I argue that these authors signal a sea change in literary reputation. Authors as well as publishers are now interacting with active communities of readers who conduct complex cultural conversations independent of traditional arbiters of taste. As the barriers separating readers from ordained critics crumble online, younger authors are increasingly engaging with audiences that are both collaborative and vocal. Tracing the half-spun career arcs of Wallace, Díaz and Whitehead, this paper articulates a new model of contemporary literary culture: a reading society that demands increasing authorial reflexivity to mirror the collaborative, iterative nature of digital literary conversations.
Each author makes a distinct form of literary identity central to his work. David Foster Wallace defined a deeply introspective and reflexive narrative voice, pioneering a style so individual that he ultimately felt it had become clichéd and struggled to escape it in his final years of writing. In his breakout novel The Brief, Wondrous Life of Oscar Wao, Junot Díaz has tackled the challenges of his hybrid Dominican/American identity by creating a new argot of Spanglish phrases, pop cultural references and an ingenious deployment of footnotes to both buttress and undermine normative American understandings of Latin American history and culture. Finally, Colson Whitehead has similarly inverted expectations for African American authors, accomplishing the seemingly impossible feat of writing in the traditions of both Toni Morrison and Thomas Pynchon. As a group, these writers have little in common except their age, positions of cultural prestige and their talents as re-inventors of literary identity. This makes them excellent subjects for a study of contemporary literary reception and the collective construction of literary identities.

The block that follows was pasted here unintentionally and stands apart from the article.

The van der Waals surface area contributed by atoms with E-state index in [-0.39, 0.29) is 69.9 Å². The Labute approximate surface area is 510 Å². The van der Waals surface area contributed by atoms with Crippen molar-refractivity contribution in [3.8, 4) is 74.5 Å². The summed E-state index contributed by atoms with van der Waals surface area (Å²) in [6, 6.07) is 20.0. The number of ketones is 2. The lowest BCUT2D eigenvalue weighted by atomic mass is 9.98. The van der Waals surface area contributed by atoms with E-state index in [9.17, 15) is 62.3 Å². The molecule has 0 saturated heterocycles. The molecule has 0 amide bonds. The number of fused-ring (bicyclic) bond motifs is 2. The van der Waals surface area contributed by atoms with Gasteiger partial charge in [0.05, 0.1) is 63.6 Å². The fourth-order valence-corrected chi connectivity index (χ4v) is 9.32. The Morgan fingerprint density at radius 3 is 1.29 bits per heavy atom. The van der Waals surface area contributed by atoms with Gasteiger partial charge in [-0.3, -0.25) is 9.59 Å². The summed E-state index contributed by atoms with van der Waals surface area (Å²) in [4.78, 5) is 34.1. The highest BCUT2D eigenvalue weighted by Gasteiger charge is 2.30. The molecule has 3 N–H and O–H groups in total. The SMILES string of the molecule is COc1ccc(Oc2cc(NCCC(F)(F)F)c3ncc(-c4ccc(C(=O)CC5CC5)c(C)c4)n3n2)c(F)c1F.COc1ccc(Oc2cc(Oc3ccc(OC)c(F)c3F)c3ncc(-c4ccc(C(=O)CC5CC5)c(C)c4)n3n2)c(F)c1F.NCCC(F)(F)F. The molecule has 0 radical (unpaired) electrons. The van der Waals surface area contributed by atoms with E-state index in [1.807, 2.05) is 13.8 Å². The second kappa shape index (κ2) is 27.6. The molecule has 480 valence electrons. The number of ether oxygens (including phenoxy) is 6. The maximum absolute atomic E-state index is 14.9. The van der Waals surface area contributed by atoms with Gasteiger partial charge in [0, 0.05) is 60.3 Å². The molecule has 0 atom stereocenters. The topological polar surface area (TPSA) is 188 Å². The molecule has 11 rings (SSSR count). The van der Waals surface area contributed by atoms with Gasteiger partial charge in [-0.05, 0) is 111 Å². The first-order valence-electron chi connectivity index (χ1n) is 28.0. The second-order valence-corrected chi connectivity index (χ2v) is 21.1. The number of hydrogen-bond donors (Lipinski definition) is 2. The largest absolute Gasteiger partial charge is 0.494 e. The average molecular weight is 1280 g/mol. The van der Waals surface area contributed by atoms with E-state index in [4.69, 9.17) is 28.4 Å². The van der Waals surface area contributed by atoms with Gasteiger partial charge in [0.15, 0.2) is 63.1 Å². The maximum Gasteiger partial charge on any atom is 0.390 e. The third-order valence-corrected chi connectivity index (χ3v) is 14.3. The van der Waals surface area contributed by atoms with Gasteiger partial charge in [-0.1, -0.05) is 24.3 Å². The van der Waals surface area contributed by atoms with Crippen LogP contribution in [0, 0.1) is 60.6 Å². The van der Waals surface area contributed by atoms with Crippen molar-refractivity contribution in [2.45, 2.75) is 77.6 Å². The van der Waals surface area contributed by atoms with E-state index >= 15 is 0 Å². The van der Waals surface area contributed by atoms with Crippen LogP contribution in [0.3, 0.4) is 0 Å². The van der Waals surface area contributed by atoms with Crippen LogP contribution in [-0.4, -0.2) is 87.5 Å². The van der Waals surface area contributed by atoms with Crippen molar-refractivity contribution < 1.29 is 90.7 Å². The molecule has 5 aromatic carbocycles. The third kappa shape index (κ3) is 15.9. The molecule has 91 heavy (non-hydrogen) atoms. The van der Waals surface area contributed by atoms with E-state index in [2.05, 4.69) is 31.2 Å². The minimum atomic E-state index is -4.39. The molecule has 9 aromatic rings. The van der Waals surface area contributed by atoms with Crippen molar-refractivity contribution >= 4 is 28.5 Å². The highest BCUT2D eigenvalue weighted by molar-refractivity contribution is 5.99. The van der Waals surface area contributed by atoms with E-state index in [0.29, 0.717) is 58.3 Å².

The project draws on two primary datasets: first, a corpus of professional and consumer book reviews collected from nationally prestigious reviewing newspapers and magazines along with consumer reviews from Amazon dating back to 1996; second, networks of recommendations based on consumer purchases and book ownership drawn from the websites Amazon and LibraryThing. Comparing these different literary networks allows me to make broader arguments about contemporary authorial fame and the changing role of the everyday reader in literary conversations.
For the first dataset, consumer and professional book reviews, I have employed the MorphAdorner project’s Named Entity Recognition tool to create a dictionary of literary proper nouns (authors, titles, character names, etc). This dictionary was used to identify collocations on a paragraph level throughout these reviews, making nouns into nodes and collocations into links. This approach allows me to empirically identify and visualize those authors and texts frequently mentioned in the same review contexts. The resulting noun networks reveal not only the distinctions between everyday readers and more traditional arbiters of literary taste but the ways in which popular authors are increasingly carrying on multiple independent and complex literary conversations.